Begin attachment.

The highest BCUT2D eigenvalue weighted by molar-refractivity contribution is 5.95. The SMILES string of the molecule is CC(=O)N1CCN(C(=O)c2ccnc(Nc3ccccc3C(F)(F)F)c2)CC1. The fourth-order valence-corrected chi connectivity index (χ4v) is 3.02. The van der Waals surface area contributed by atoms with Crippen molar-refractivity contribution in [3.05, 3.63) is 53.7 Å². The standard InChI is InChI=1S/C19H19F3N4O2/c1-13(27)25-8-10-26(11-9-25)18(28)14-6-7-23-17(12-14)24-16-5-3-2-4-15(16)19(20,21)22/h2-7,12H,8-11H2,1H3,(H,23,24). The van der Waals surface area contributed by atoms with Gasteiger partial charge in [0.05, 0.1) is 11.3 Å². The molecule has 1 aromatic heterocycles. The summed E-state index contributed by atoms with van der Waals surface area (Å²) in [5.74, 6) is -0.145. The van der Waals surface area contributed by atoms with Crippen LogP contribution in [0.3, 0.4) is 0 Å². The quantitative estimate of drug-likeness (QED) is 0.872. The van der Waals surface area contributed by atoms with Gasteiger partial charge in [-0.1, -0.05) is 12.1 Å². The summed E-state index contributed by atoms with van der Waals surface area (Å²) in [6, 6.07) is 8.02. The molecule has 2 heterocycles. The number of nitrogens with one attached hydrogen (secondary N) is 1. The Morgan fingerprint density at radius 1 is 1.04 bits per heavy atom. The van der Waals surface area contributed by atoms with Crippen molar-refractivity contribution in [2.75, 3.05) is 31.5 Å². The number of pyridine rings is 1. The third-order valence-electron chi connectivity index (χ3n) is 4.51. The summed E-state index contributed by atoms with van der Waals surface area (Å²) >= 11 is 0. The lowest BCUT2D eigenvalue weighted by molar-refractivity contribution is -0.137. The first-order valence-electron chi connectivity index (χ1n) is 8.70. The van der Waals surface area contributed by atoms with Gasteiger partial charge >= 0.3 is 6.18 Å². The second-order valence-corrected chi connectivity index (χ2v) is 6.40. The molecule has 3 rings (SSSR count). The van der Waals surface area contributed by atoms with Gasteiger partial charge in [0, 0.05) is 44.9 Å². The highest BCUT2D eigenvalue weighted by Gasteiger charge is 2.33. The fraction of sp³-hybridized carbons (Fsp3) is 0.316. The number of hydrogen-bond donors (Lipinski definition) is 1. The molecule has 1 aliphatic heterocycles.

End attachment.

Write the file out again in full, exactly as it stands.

The highest BCUT2D eigenvalue weighted by molar-refractivity contribution is 5.95. The SMILES string of the molecule is CC(=O)N1CCN(C(=O)c2ccnc(Nc3ccccc3C(F)(F)F)c2)CC1. The fourth-order valence-corrected chi connectivity index (χ4v) is 3.02. The van der Waals surface area contributed by atoms with Crippen molar-refractivity contribution in [3.05, 3.63) is 53.7 Å². The standard InChI is InChI=1S/C19H19F3N4O2/c1-13(27)25-8-10-26(11-9-25)18(28)14-6-7-23-17(12-14)24-16-5-3-2-4-15(16)19(20,21)22/h2-7,12H,8-11H2,1H3,(H,23,24). The van der Waals surface area contributed by atoms with Gasteiger partial charge in [0.05, 0.1) is 11.3 Å². The molecule has 1 aromatic heterocycles. The summed E-state index contributed by atoms with van der Waals surface area (Å²) in [5.74, 6) is -0.145. The van der Waals surface area contributed by atoms with Crippen LogP contribution in [0.3, 0.4) is 0 Å². The quantitative estimate of drug-likeness (QED) is 0.872. The van der Waals surface area contributed by atoms with Gasteiger partial charge in [-0.1, -0.05) is 12.1 Å². The summed E-state index contributed by atoms with van der Waals surface area (Å²) in [6, 6.07) is 8.02. The molecule has 2 heterocycles. The number of nitrogens with one attached hydrogen (secondary N) is 1. The Morgan fingerprint density at radius 1 is 1.04 bits per heavy atom. The van der Waals surface area contributed by atoms with Crippen molar-refractivity contribution in [2.75, 3.05) is 31.5 Å². The number of pyridine rings is 1. The third-order valence-electron chi connectivity index (χ3n) is 4.51. The summed E-state index contributed by atoms with van der Waals surface area (Å²) >= 11 is 0. The lowest BCUT2D eigenvalue weighted by molar-refractivity contribution is -0.137. The first-order valence-electron chi connectivity index (χ1n) is 8.70. The van der Waals surface area contributed by atoms with Gasteiger partial charge >= 0.3 is 6.18 Å². The second-order valence-corrected chi connectivity index (χ2v) is 6.40. The molecule has 3 rings (SSSR count). The van der Waals surface area contributed by atoms with Gasteiger partial charge in [0, 0.05) is 44.9 Å². The highest BCUT2D eigenvalue weighted by Gasteiger charge is 2.33. The fraction of sp³-hybridized carbons (Fsp3) is 0.316. The number of hydrogen-bond donors (Lipinski definition) is 1. The molecule has 1 aliphatic heterocycles.